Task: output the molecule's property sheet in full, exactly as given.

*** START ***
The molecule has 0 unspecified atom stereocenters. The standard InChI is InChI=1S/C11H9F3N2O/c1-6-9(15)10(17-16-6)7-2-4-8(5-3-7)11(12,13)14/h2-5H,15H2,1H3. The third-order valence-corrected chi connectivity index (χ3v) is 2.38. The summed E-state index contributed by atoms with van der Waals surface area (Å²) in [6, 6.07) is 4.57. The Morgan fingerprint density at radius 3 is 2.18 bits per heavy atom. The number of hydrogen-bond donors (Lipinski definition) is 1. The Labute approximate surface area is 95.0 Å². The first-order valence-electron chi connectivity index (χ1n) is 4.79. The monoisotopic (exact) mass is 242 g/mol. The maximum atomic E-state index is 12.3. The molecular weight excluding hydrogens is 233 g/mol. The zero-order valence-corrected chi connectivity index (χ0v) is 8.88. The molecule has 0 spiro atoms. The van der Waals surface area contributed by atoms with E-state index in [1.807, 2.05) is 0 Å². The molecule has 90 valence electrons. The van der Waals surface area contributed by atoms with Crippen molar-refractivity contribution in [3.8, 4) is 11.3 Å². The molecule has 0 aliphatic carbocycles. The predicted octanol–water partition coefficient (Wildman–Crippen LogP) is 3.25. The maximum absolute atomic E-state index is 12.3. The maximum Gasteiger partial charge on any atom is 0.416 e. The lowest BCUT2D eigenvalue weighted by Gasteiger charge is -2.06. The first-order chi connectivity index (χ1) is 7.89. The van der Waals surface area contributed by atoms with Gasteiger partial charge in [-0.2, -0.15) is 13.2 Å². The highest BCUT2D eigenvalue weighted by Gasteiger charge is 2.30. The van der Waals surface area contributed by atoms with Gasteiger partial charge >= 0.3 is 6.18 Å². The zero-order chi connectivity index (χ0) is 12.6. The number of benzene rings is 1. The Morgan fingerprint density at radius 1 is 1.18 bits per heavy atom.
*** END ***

The molecule has 0 unspecified atom stereocenters. The standard InChI is InChI=1S/C11H9F3N2O/c1-6-9(15)10(17-16-6)7-2-4-8(5-3-7)11(12,13)14/h2-5H,15H2,1H3. The third-order valence-corrected chi connectivity index (χ3v) is 2.38. The summed E-state index contributed by atoms with van der Waals surface area (Å²) in [6, 6.07) is 4.57. The Morgan fingerprint density at radius 3 is 2.18 bits per heavy atom. The number of hydrogen-bond donors (Lipinski definition) is 1. The Labute approximate surface area is 95.0 Å². The first-order valence-electron chi connectivity index (χ1n) is 4.79. The monoisotopic (exact) mass is 242 g/mol. The maximum atomic E-state index is 12.3. The molecular weight excluding hydrogens is 233 g/mol. The zero-order valence-corrected chi connectivity index (χ0v) is 8.88. The molecule has 0 spiro atoms. The van der Waals surface area contributed by atoms with E-state index in [1.807, 2.05) is 0 Å². The molecule has 90 valence electrons. The van der Waals surface area contributed by atoms with Crippen molar-refractivity contribution in [3.8, 4) is 11.3 Å². The molecule has 0 aliphatic carbocycles. The predicted octanol–water partition coefficient (Wildman–Crippen LogP) is 3.25. The maximum absolute atomic E-state index is 12.3. The maximum Gasteiger partial charge on any atom is 0.416 e. The lowest BCUT2D eigenvalue weighted by Gasteiger charge is -2.06. The first-order chi connectivity index (χ1) is 7.89. The van der Waals surface area contributed by atoms with Gasteiger partial charge in [-0.2, -0.15) is 13.2 Å². The highest BCUT2D eigenvalue weighted by Gasteiger charge is 2.30. The van der Waals surface area contributed by atoms with Gasteiger partial charge >= 0.3 is 6.18 Å². The zero-order chi connectivity index (χ0) is 12.6. The number of benzene rings is 1. The Morgan fingerprint density at radius 1 is 1.18 bits per heavy atom.